By Bob Herbert
At the top of the list of no-brainers in Washington should be Senator Jim Webb's proposed expansion of education benefits for the men and women who have served in the armed forces since Sept. 11, 2001.
It's awfully hard to make the case that these young people who have sacrificed so much don't deserve a shot at a better future once their wartime service has ended.
Senator Webb, a Virginia Democrat, has been the guiding force behind this legislation, which has been dubbed the new G.I. bill. The measure is decidedly bipartisan. Mr. Webb's principal co-sponsors include Republican Senators Chuck Hagel of Nebraska and John Warner of Virginia, and Democratic Senator Frank Lautenberg of New Jersey.
(All four senators are veterans of wartime service -- Senators Webb and Hagel in Vietnam, Warner in World War II and Korea and Lautenberg in World War II.)
Democratic presidential candidates Barack Obama and Hillary Clinton are on board, as are Harry Reid, the Senate majority leader, and Nancy Pelosi, the speaker of the House.
Who wouldn't support an effort to pay for college for G.I.'s who have willingly suited up and put their lives on the line, who in many cases have served multiple tours in combat zones and in some cases have been wounded?
We did it for those who served in World War II. Why not now?
Well, you might be surprised at who is not supporting this effort. The Bush administration opposes it, and so does Senator John McCain.
Reinvigorating the G.I. bill is one of the best things this nation could do. The original G.I. Bill of Rights, signed into law by President Franklin Roosevelt in 1944, paid the full load of a returning veteran's education at a college or technical school and provided a monthly stipend. It was an investment that paid astounding dividends. Millions of veterans benefited, and they helped transform the nation. College would no longer be the exclusive preserve of the wealthy and those who crowned themselves the intellectual elite.
As The New York Times wrote on the 50th anniversary of the G.I. bill: “Few laws have done so much for so many.”
“These veterans were able to get a first-class future,” Senator Webb told me in an interview. “But not only that. For every dollar that was spent on the World War II G.I. bill, seven dollars came back in the form of tax remunerations from those who received benefits.”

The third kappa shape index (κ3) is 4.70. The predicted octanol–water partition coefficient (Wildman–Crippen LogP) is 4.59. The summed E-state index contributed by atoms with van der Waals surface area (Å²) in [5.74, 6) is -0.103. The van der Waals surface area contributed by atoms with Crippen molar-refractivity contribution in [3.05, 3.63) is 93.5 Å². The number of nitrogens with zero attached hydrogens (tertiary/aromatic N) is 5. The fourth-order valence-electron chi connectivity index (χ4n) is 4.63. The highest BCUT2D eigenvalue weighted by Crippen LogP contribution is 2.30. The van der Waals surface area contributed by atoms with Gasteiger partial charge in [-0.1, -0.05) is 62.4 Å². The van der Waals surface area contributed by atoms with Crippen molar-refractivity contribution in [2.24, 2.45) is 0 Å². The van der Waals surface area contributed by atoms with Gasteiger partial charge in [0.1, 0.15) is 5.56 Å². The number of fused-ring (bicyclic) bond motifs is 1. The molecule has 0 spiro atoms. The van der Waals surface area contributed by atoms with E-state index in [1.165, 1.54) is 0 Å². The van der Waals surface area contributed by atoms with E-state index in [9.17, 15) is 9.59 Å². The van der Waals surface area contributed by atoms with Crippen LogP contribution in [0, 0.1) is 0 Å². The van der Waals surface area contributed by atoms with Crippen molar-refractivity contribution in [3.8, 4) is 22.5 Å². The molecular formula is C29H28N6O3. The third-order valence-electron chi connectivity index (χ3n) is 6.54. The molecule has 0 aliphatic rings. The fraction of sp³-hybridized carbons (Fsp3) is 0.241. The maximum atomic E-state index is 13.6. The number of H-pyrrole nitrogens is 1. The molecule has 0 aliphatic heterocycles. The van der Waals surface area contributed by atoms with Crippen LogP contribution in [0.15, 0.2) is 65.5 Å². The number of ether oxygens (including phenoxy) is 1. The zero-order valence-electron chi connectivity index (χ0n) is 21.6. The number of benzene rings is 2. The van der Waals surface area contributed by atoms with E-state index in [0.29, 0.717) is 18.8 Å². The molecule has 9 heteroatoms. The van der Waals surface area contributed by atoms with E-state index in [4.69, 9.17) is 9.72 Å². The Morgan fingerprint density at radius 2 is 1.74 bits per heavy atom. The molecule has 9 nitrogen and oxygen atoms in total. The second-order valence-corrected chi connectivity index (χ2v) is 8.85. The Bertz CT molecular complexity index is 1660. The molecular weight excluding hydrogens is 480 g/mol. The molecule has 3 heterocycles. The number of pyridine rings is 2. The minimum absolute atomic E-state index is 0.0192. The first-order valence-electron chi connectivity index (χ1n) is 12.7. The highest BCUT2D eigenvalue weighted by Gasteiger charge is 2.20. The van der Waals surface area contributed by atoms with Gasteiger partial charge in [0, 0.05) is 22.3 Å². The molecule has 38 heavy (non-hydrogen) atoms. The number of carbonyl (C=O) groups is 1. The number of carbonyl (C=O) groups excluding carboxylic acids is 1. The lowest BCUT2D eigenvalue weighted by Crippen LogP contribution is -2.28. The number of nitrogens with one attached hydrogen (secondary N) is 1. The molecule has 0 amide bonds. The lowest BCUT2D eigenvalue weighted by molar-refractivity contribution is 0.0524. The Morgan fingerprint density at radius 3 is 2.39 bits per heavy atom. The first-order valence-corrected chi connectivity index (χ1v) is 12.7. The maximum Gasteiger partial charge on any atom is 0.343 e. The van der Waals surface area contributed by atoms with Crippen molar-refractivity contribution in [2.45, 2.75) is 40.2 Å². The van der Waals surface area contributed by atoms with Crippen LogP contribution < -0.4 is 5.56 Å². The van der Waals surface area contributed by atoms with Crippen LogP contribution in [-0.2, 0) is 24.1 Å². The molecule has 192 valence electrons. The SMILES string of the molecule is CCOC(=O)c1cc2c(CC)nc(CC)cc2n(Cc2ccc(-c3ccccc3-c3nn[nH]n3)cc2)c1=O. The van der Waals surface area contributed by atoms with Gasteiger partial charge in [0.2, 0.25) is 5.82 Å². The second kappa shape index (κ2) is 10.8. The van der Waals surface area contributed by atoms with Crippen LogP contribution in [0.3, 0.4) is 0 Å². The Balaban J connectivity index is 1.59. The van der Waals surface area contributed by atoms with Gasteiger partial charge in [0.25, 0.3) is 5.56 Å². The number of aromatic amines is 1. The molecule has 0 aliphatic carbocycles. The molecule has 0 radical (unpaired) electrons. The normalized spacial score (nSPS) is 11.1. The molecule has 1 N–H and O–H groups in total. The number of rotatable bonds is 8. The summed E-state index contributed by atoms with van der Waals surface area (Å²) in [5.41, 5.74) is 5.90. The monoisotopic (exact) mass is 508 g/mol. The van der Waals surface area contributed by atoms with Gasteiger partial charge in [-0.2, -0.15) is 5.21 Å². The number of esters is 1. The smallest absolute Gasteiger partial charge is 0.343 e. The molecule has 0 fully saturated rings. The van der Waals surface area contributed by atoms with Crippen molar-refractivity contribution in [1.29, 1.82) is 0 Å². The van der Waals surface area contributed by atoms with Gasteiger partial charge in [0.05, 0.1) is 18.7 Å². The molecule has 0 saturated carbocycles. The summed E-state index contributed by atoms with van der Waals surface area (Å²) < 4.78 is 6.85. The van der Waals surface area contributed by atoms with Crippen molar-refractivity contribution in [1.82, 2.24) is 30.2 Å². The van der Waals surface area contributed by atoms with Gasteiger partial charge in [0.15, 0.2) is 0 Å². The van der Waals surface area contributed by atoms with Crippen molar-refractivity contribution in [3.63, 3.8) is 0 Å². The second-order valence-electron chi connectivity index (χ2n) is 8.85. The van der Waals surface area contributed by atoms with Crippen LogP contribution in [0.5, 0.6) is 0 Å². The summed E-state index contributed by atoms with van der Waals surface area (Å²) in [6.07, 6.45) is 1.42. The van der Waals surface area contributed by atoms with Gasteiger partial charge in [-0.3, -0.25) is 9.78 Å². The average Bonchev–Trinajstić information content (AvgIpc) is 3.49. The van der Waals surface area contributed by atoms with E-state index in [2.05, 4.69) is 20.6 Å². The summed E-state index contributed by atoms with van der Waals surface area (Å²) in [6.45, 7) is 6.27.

Senator Lautenberg went to Columbia on the G.I. bill, and Senator Warner to Washington and Lee University and then to law school.
The benefits have not kept pace over the decades with the real costs of attending college. Moreover, service members have to make an out-of-pocket contribution -- something over $100 a month during their first year of service -- to qualify for the watered-down benefits.
This is not exactly first-class treatment of the nation's warriors.
The Bush administration opposes the new G.I. bill primarily on the grounds that it is too generous, would be difficult to administer and would adversely affect retention.
This is bogus. The estimated $2.5 billion to $4 billion annual cost of the Webb proposal is dwarfed by the hundreds of billions being spent on the wars we're asking service members to fight in Iraq and Afghanistan. What's important to keep in mind is that the money that goes to bolstering the education of returning veterans is an investment, in both the lives of the veterans themselves and the future of the nation.
The notion that expanding educational benefits will have a negative effect on retention seems silly. The Webb bill would cover tuition at a rate comparable to the highest tuition at a state school in the state in which the veteran would be enrolled. That kind of solid benefit would draw talented individuals into the military in large numbers.
Senator Webb, a former secretary of the Navy who specialized in manpower issues, said he has seen no evidence that G.I.'s would opt out of the service in significantly higher numbers because of such benefits.
Senator McCain's office said on Monday that it was following the Pentagon's lead on this matter, getting guidance from Defense Secretary Robert Gates. Under pressure because of his unwillingness to support Senator Webb's effort, Senator McCain introduced legislation with substantially fewer co-sponsors last week that expands some educational benefits for G.I.'s, but far less robustly than Senator Webb's bill.
“It's not even close to the Webb bill,” said Paul Rieckhoff, executive director of Iraq and Afghanistan Veterans of America, an advocacy group.
Politicians tend to talk very, very big about supporting our men and women in uniform. But time and again -- whether it's about providing armor for their safety or an education for their future -- we find that talk to be very, very cheap.